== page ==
The five-cent lemonade stand or the door-to-door snow shoveling racket may be a child's first romp into the world of the market economy. But what's the next step, once the lemons are squeezed, the snow is removed and the money is collected? (These three principles apply to all financial decisions, making your money talk with your kids simple and effective. Learn more in The Only 3 Money Lessons Your Kids Need.)

IN PICTURES: 9 Ways To Go Bankrupt

Slowly, schools have begun teaching finance basics to their students. These theory-based teachings may provide presumptive education, but hands-on learning - involving other participants, debt and consequences - has yet to be fully explored on a large scale. And many of the options available for real-world money management trading come across as work - not play; tedious - not engaging. Thus, the lessons fall flat. So the question remains: How do we teach our kids about finances, before they're buried in debt?

From the Cradle to the Bank
Many psychologists and financial experts agree that children should begin learning about real-world finances before grade seven - when they're developed enough to understand the concepts presented, yet are not predisposed to the details. Without this knowledge, it's feared that students will enter into the world of debt without a bigger-picture understanding, and will carry their bad (or simply uninformed) habits into high school, college and adult life.

Over 54% of college freshmen hold a credit card, with an average balance of $1,301. This is despite the fact that people under the age of 18 need parental consent to even apply for one. That number may not seem overwhelming until you consider that many college administrators nationwide believe that credit and debt issues - not grades - account for the majority of college dropouts. (While college freshman may be academically prepared for school they often have a lot to learn when it comes to managing money. Don't miss 7 Expensive Mistakes College Students Make.)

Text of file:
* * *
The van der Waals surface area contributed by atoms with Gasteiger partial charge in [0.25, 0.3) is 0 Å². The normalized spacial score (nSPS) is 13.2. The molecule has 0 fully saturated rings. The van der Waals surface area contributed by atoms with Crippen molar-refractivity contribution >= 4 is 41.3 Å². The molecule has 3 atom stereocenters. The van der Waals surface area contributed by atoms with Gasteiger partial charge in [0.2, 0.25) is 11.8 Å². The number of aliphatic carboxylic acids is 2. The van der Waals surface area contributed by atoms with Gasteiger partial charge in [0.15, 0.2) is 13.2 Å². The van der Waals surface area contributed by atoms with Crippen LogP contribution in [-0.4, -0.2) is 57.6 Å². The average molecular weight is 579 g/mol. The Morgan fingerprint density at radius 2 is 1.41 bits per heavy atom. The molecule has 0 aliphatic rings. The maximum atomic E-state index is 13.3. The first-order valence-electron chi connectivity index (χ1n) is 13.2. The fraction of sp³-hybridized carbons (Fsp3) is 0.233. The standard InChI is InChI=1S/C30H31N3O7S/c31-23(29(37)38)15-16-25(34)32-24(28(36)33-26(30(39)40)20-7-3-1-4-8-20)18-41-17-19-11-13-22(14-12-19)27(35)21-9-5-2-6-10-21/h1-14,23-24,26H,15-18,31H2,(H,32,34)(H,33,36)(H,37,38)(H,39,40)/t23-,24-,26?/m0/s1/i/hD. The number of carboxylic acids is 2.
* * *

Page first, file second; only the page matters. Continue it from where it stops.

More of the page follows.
Here, Piggy!
Websites like Prosperity4Kids (P4K) have dedicated their services to teaching kids the importance of financial knowledge and "smart" investing. And it all begins with one of the most basic inventions that can be found in almost any home - the piggy bank.

P4K licensed the "Money Mama" piggy bank, which is essentially the same as a regular piggy bank, only it encompasses four coin chambers, not one. Children are encouraged to divide their "earnings," (allowance, chore money, gifts) into four categories: give, invest, save and spend – the basics of sound money management. This concept branched out into a number of other products, including books, DVDs and online education.

Kwedit, Pweeze!
Kwedit's concept - allowing you to "purchase digital content and virtual goods now, in exchange for promises to pay them later," may seem like a baited business model. Basically, it operates as a virtual credit card that can be used to buy virtual food for virtual pets, and virtual clothing for avatars. And last year alone, the virtual marketplace earned over $1.6 billion. (Whether it's shoes for an avatar or a whole space station, the online market in virtual goods is bigger than you think. Check out The Virtual Market: What We're Buying And How Much We're Spending.)

Though the virtual credit broker specifically states that Kwedit is not for kids, many of the "products" that can be purchased are targeted at 12-14 year olds.

Kwedit boasts that it does not charge interest, and is simply a service for people without credit or debit cards.

The Old-Fashioned Way: Fake Gambling!
Possibly the most effective method of teaching financial education for kids is to make a game of it, and one of the easiest platforms for doing this is already in millions of homes in the U.S. alone. Hasbro's Monopoly offers enough structure (and enough customization) to teach the fundamentals of investing, ownership and debt - especially these days. With new (see: updated) boards, rules and add-ons, Monopoly can help teach money management without the kids even knowing it.

By creating a set of family rules - substituting the official rules of the game with "house rules" - players can make the game as much about education as they want. (Learning the basics and habits at a young age is vital to a healthy future portfolio. Don't miss 5 Ways To Teach Kids About Investing.)

While it's important for children to learn about financial responsibility, the movement does have its detractors, who feel that these methods are encouraging the youth to rely on debt, banks and credit cards to survive. Still, with the right guidance and knowledge and some common sense, kids can stand with their heads high in the world of finance, knowing they're ahead of the curve.

From Play to Pay
Whether we like it or not, credit cards and debt are here to stay. When the economy is good, we buy knowing that we can make the minimum required payment; when it's bad, we use credit as a cushion to supplement our regular income. And these habits aren't genetic - they're taught to us through observation of our family and friends, and through opportunities given by banks and lending institutions. But this isn't necessarily a negative.

For the majority of North Americans, credit will aid your well-being at some time, whether that's when it's time to buy a house, a car or save for your children's tuition. The trick is to get a head start in financial education, and not enter the race with a fiscal handicap.

Still feeling uninformed? Check out last week's business news highlights in Water Cooler Finance: Zombies File Taxes, Dead Bills Rise Again.

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